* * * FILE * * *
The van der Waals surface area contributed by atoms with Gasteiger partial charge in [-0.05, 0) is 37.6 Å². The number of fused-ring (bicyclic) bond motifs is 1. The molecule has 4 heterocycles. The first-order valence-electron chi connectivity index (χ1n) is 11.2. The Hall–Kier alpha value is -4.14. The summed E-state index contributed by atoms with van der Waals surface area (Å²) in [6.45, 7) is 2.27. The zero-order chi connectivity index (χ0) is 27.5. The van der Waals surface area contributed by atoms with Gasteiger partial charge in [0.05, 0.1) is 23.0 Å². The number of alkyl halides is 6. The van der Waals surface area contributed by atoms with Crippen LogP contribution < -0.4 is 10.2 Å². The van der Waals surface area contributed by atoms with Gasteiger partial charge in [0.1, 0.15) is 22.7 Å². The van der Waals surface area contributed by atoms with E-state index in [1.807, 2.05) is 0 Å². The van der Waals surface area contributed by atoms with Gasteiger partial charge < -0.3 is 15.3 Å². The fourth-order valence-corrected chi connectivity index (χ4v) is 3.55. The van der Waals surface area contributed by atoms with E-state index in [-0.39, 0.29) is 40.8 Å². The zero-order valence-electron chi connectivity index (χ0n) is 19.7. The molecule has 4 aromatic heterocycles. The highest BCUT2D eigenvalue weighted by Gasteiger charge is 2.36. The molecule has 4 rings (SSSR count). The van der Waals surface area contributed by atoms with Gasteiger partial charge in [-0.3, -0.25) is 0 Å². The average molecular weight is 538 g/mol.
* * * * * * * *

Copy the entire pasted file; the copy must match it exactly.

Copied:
The van der Waals surface area contributed by atoms with Gasteiger partial charge in [-0.05, 0) is 37.6 Å². The number of fused-ring (bicyclic) bond motifs is 1. The molecule has 4 heterocycles. The first-order valence-electron chi connectivity index (χ1n) is 11.2. The Hall–Kier alpha value is -4.14. The summed E-state index contributed by atoms with van der Waals surface area (Å²) in [6.45, 7) is 2.27. The zero-order chi connectivity index (χ0) is 27.5. The van der Waals surface area contributed by atoms with Gasteiger partial charge in [0.05, 0.1) is 23.0 Å². The number of alkyl halides is 6. The van der Waals surface area contributed by atoms with Crippen LogP contribution < -0.4 is 10.2 Å². The van der Waals surface area contributed by atoms with Gasteiger partial charge in [0.1, 0.15) is 22.7 Å². The van der Waals surface area contributed by atoms with E-state index in [1.807, 2.05) is 0 Å². The van der Waals surface area contributed by atoms with Gasteiger partial charge < -0.3 is 15.3 Å². The fourth-order valence-corrected chi connectivity index (χ4v) is 3.55. The van der Waals surface area contributed by atoms with E-state index in [-0.39, 0.29) is 40.8 Å². The zero-order valence-electron chi connectivity index (χ0n) is 19.7. The molecule has 4 aromatic heterocycles. The highest BCUT2D eigenvalue weighted by Gasteiger charge is 2.36. The molecule has 4 rings (SSSR count). The van der Waals surface area contributed by atoms with Gasteiger partial charge in [-0.3, -0.25) is 0 Å². The average molecular weight is 538 g/mol.